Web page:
In 1940 few Americans had heard of mutual funds. Today U.S. mutual funds are the largest financial industry in the world, with over 88 million shareholders and over $11 trillion in assets. Cottage Industry to Financial Giant describes the developments that have produced mutual funds' long history of success. Among these developments are: * formation of the first mutual funds in the roaring 20s * how the 1929 stock market crash, a disaster for most financial institutions, spurred the growth of mutual funds * establishment in 1934, over FDR's objection, of the United States Securities and Exchange Commission, the federal agency that regulates mutual funds * enactment of the Revenue Act of 1936, the tax law that saved mutual funds from extinction * passage of the Investment Company Act of 1940, the "constitution" of the mutual fund industry * the creation in 1972 of money market funds, which totally changed the mutual fund industry and the entire U.S. financial system *enactment of the Employee Retirement Income Security Act of 1974, which created Individual Retirement Accounts * the accidental development of 401(k) plans, which have revolutionized the way Americans save for retirement * the 2003 trading abuses, the greatest scandal ever in the history of the mutual fund industry Many events have never been reported before.
Others have been discussed in works on other subjects such as retirement plans. Thus, this is first book that pulls together the many strands of mutual funds' unique history. Moreover, the author was personally involved in developments over the past forty years, and much of the book is a personal narrative regarding the people and events that have produced mutual funds' success.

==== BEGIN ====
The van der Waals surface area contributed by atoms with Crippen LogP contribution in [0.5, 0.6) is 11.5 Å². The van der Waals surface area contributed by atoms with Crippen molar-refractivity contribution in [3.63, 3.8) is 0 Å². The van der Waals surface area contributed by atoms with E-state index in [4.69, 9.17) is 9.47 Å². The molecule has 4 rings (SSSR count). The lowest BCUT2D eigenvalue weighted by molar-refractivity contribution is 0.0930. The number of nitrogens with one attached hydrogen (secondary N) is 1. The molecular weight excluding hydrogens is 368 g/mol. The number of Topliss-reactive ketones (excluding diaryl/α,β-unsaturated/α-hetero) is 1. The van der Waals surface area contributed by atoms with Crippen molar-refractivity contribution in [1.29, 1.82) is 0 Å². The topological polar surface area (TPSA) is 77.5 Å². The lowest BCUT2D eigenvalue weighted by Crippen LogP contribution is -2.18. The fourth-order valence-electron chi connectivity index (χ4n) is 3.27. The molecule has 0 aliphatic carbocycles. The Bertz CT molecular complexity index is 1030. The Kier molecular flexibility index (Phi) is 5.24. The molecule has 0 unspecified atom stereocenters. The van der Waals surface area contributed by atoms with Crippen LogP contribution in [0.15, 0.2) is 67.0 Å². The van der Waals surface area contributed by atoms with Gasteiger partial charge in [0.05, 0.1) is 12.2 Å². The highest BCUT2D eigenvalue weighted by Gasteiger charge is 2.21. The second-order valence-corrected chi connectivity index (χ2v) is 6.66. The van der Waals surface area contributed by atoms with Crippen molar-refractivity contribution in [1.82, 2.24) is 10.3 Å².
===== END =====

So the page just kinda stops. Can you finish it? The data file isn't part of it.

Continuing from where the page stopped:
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(243mm x 164mm x 22mm)
Oxford University Press Inc
Publisher: Oxford University Press Inc
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Author Biography - Matthew P. Fink
Matthew P. Fink was employed by the Investment Company Institute, the national association of the mutual fund industry, from 1971 to 2004, and served as its President from 1991 to 2004. He is the author of articles on mutual fund history and regularly lectures on that history. He is an honors graduate of Brown University and Harvard Law School and attended the London School of Economics.